nep-ban New Economics Papers
on Banking
Issue of 2018‒11‒12
eighteen papers chosen by
Christian Calmès, Université du Québec en Outaouais

  1. Going the Extra Mile: Distant Lending and Credit Cycles By João Granja; Christian Leuz; Raghuram Rajan
  2. Multibank Holding Companies and Bank Stability By Radoslav Raykov; Consuelo Silva-Buston
  3. Implications of bank regulation for loan supply and bank stability: A dynamic perspective By Bucher, Monika; Dietrich, Diemo; Hauck, Achim
  4. Bank Capital in the Short and in the Long Run By Caterina Mendicino; Kalin Nikolov; Javier Suarez; Dominik Supera
  5. U.S. Monetary Policy and Emerging Market Credit Cycles By Falk Bräuning; Victoria Ivashina
  6. The Procyclicality of Expected Credit Loss Provisions By Jorge Abad; Javier Suarez
  7. Banks are not intermediaries of loanable funds — facts, theory and evidence By Jakab, Zoltan; Kumhof, Michael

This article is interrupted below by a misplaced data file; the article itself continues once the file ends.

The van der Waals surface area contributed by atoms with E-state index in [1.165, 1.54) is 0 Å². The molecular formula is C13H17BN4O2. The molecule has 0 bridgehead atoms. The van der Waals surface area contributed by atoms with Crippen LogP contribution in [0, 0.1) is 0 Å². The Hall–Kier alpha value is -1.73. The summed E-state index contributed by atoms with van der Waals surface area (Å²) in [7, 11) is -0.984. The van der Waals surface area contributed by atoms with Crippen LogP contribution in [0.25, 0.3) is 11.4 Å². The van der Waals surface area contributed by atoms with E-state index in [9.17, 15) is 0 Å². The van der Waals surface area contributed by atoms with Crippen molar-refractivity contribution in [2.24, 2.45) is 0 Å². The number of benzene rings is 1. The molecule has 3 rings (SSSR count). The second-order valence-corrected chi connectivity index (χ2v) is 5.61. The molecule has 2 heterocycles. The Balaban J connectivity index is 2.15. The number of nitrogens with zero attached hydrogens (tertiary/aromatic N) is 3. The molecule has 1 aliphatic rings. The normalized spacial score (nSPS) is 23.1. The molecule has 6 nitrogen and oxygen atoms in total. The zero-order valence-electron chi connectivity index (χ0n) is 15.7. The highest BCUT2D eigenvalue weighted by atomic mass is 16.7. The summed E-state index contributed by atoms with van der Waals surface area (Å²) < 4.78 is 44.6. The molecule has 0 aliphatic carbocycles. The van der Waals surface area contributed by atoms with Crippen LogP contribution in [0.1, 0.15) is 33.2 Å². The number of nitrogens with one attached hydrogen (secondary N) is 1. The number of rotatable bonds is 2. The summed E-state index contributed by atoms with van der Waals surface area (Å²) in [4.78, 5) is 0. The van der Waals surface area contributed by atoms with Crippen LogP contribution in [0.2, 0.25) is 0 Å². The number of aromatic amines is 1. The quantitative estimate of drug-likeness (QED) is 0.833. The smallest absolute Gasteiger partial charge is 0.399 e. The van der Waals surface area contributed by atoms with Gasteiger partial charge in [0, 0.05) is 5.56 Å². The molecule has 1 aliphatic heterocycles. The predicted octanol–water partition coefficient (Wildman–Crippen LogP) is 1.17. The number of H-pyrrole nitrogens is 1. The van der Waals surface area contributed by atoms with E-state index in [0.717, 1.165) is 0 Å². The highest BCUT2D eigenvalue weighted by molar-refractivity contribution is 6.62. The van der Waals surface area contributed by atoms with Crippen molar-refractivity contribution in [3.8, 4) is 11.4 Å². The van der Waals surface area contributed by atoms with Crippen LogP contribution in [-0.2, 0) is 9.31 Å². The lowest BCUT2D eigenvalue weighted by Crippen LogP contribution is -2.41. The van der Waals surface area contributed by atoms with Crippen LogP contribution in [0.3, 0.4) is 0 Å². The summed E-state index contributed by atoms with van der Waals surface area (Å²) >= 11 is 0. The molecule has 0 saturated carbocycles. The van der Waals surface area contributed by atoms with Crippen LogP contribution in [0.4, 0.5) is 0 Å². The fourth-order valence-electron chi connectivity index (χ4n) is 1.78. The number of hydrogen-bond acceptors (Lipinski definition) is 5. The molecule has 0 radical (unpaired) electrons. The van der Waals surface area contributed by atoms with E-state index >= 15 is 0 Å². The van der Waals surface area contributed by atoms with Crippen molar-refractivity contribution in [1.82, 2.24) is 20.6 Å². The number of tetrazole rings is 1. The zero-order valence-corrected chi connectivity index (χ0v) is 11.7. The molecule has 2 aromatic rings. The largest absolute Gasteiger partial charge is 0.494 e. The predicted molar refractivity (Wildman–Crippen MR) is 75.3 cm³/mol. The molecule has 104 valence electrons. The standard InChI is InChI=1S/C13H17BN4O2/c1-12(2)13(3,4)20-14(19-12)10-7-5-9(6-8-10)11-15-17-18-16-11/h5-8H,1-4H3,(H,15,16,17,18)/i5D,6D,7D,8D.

8. Large Banks and Small Firm Lending By Vitaly M. Bord; Victoria Ivashina; Ryan D. Taliaferro
  9. Trade and Credit Reallocation: How Banks Help Shape Comparative Advantage By Keuschnigg, Christian; Kogler, Michael
  10. What are the consequences of global banking for the international transmission of shocks? A quantitative analysis By Fillat, José L.; Garetto, Stefania; Smith, Arthur
  11. Why political risk matters for banking flows? By Ana Mafalda Vasconcelos
  12. Bank Balance Sheet Capacity and the Limits of Shadow Banks By Greg Buchak; Gregor Matvos; Tomasz Piskorski; Amit Seru
  13. Banking regulation and the changing geography of off-balance sheet activities By Carmela D'Avino
  14. Non-Performing Loans, Fiscal Costs and Credit Expansion in China By Huixin Bi; Yongquan Cao; Wei Dong